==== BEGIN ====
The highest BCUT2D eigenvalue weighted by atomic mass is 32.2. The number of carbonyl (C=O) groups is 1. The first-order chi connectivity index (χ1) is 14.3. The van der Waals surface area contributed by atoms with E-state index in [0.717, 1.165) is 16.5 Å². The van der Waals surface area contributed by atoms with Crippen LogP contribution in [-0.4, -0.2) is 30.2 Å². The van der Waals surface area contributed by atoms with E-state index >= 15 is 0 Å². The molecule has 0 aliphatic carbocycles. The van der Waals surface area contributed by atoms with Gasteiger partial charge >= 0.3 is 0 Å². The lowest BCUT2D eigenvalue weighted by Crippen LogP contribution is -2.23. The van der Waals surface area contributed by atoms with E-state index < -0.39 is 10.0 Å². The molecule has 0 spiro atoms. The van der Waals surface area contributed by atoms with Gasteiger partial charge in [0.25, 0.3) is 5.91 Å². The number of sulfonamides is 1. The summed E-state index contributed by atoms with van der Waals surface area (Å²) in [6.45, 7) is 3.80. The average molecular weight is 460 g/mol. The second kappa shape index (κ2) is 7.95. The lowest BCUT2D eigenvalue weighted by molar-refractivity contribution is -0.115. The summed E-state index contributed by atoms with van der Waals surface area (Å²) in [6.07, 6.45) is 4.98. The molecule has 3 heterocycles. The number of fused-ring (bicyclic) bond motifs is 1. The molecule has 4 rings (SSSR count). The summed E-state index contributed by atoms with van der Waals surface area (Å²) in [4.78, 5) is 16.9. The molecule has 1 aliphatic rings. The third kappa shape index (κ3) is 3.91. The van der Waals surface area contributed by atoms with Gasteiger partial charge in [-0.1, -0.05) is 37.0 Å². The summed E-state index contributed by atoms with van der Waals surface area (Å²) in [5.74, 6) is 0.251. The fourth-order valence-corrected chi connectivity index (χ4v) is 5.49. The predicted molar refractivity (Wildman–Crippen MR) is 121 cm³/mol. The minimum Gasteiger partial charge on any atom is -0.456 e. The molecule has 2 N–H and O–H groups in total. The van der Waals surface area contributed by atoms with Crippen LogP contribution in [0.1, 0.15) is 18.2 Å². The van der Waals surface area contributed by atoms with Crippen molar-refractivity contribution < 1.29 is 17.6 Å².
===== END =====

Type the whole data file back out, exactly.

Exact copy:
The highest BCUT2D eigenvalue weighted by atomic mass is 32.2. The number of carbonyl (C=O) groups is 1. The first-order chi connectivity index (χ1) is 14.3. The van der Waals surface area contributed by atoms with E-state index in [0.717, 1.165) is 16.5 Å². The van der Waals surface area contributed by atoms with Crippen LogP contribution in [-0.4, -0.2) is 30.2 Å². The van der Waals surface area contributed by atoms with E-state index >= 15 is 0 Å². The molecule has 0 aliphatic carbocycles. The van der Waals surface area contributed by atoms with Gasteiger partial charge >= 0.3 is 0 Å². The lowest BCUT2D eigenvalue weighted by Crippen LogP contribution is -2.23. The van der Waals surface area contributed by atoms with E-state index < -0.39 is 10.0 Å². The molecule has 0 spiro atoms. The van der Waals surface area contributed by atoms with Gasteiger partial charge in [0.25, 0.3) is 5.91 Å². The number of sulfonamides is 1. The summed E-state index contributed by atoms with van der Waals surface area (Å²) in [6.45, 7) is 3.80. The average molecular weight is 460 g/mol. The second kappa shape index (κ2) is 7.95. The lowest BCUT2D eigenvalue weighted by molar-refractivity contribution is -0.115. The summed E-state index contributed by atoms with van der Waals surface area (Å²) in [6.07, 6.45) is 4.98. The molecule has 3 heterocycles. The number of fused-ring (bicyclic) bond motifs is 1. The molecule has 4 rings (SSSR count). The summed E-state index contributed by atoms with van der Waals surface area (Å²) in [4.78, 5) is 16.9. The molecule has 1 aliphatic rings. The third kappa shape index (κ3) is 3.91. The van der Waals surface area contributed by atoms with Gasteiger partial charge in [-0.1, -0.05) is 37.0 Å². The summed E-state index contributed by atoms with van der Waals surface area (Å²) in [5.74, 6) is 0.251. The fourth-order valence-corrected chi connectivity index (χ4v) is 5.49. The predicted molar refractivity (Wildman–Crippen MR) is 121 cm³/mol. The minimum Gasteiger partial charge on any atom is -0.456 e. The molecule has 2 N–H and O–H groups in total. The van der Waals surface area contributed by atoms with Crippen LogP contribution in [0.1, 0.15) is 18.2 Å². The van der Waals surface area contributed by atoms with Crippen molar-refractivity contribution < 1.29 is 17.6 Å².